Listing One is meant to be used either as a CGI program or under mod_perl‘s Apache::Registry. Obviously, if your Web site is taking a heck of a lot of hits, you’ll want the Apache::Registry version. With that in mind, look at lines 5 through 13, in which we create the appropriate “query” object. If we’re under mod_perl then the test in line 6 is true, and we fetch the Apache::Request module to get a query object from there. If not, we use the normal CGI module to get a query object. The object must respond to a param method to give us the input parameters, and nicely, both of these do.

Once we have the query object, lines 16 to 19 fetch the parameters. Line 16 gets the label for the button, defaulting to submit. Line 17 gets the foreground color, and line 18 gets the background color. Line 19 gets the size (in typesetting points, 72 to the inch) for the text. Note that the size of the button in pixels depends on whether the text has ascenders, descenders, or both. (This messes up a series of uniform buttons; maybe some kind person out there can tell me how to trim left-to-right without trimming top-to-bottom with ImageMagick so I can fix the height.)

Line 22 starts a stopwatch for real (wall clock) time and CPU times. We use these numbers in lines 87 and 88 to print the burden on the system to the Web error log. Line 87 subtracts out the new wall clock and CPU times, and line 88 formats the values nicely for the log. (Child-user and child-system times are discarded, since they would always be 0, as we did not fork.)

Line 24 preens the possibly messy characters from the four input parameters. Line 25 builds a “key” for the cache from those parameters. As it would be prohibitively expensive to regenerate the button on each page visit, we’ll instead cache the generated image for up to a day (extending that if it’s being accessed); we need a unique key for this image to cache it.

Lines 27 through 31 is where we get to set up the cache. Cache::FileCache is part of the Cache::Cache module in the CPAN. The $cache object gives us access to a particular cache: one that autopurges items once a day and expires them after one day by default. We define a particular namespace so that items from this cache don’t collide with any other possibly cached items. Note that the interface of the Cache::Cache suite means that we could easily change this to a memory-based cache or a per-process cache simply by using a package other than Cache::FileCache.

Line 33 declares the $image variable that will eventually hold either a cached image or a newly created image.

Lines 34 to 37 attempt to fetch this image from the cache. First, the cache is asked for the unique key for the desired image. If the item is present, then the expiration time is updated to extend its life for another day, since we are now accessing it again. If it’s not present, or for some reason expired between getting the cache object and getting its payload (in line 36), then $image remains undefined, which is fine for our purposes.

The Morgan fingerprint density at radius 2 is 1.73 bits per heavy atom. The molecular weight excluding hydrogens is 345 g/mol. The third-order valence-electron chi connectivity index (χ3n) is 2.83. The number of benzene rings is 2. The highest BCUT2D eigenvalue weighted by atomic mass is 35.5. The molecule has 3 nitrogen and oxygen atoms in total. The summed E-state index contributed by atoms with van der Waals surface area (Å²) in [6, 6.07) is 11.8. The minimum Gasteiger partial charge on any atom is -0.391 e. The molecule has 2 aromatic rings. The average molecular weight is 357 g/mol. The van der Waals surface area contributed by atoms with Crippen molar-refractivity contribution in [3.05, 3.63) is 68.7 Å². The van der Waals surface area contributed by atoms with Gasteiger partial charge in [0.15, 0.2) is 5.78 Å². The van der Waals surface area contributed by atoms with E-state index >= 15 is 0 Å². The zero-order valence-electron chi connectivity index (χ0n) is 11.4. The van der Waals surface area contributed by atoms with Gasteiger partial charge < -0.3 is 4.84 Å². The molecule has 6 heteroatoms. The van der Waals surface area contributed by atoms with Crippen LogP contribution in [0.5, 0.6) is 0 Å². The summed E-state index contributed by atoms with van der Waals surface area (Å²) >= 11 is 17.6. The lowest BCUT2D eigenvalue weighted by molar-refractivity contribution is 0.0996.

If the cache comes up empty, line 39 begins the code to construct the image from scratch. Line 40 brings in the Image::Magick module, which glues Perl to the ImageMagick library.

Lines 42 and 43 adjust a couple of things I didn’t want to have as user-input, but might (and did) need to tweak during development and deployment. The font was set to Helvetica, and the rounded border was set to be the fontsize divided by two. For a more squared-looking button, you can make this smaller, but this value tends to make buttons with semicircles on both ends (except for text with ascenders and/or descenders).

Lines 46 to 49 create a canvas on which to draw the text. This canvas needs to be larger than the size the text will take up. This was the hard part, because there’s no way (I could find) to ask ImageMagick, “How big will this render?” So, after 100 or so tweaks, I settled on the values as given. The width is the length of text times the pointsize, plus the border size times two, plus a fudge of two. (Don’t ask about the fudge.) I wanted to make it smaller, but capital Ws take up a huge amount of space. On a typical mix of text, we need less than half that number, but you have to prepare for the worst.

The image is then “read” from a constant color swatch in line 50, which effectively fills the background color. The background color is set to the background color of the button. This permits the anti-aliased text to have edges that are a blend of the text color and the background color, making some pretty nice looking characters, especially at some of the smaller point sizes. (Anti-aliasing matted items is always a pain.)

Now for the part I must’ve tweaked 20 or 30 times: the text annotation in lines 51 to 56. The gravity value of West starts the string at the horizontal position specified by the x parameter, centered vertically on the canvas. The font gives the font, of course, at the pointsize of pointsize. And text is the text. Yes, it seems obvious now, but the docs were extremely vague, especially since I was looking at the docs for convert, which tells me to draw text using Draw instead. Annotate, who knew?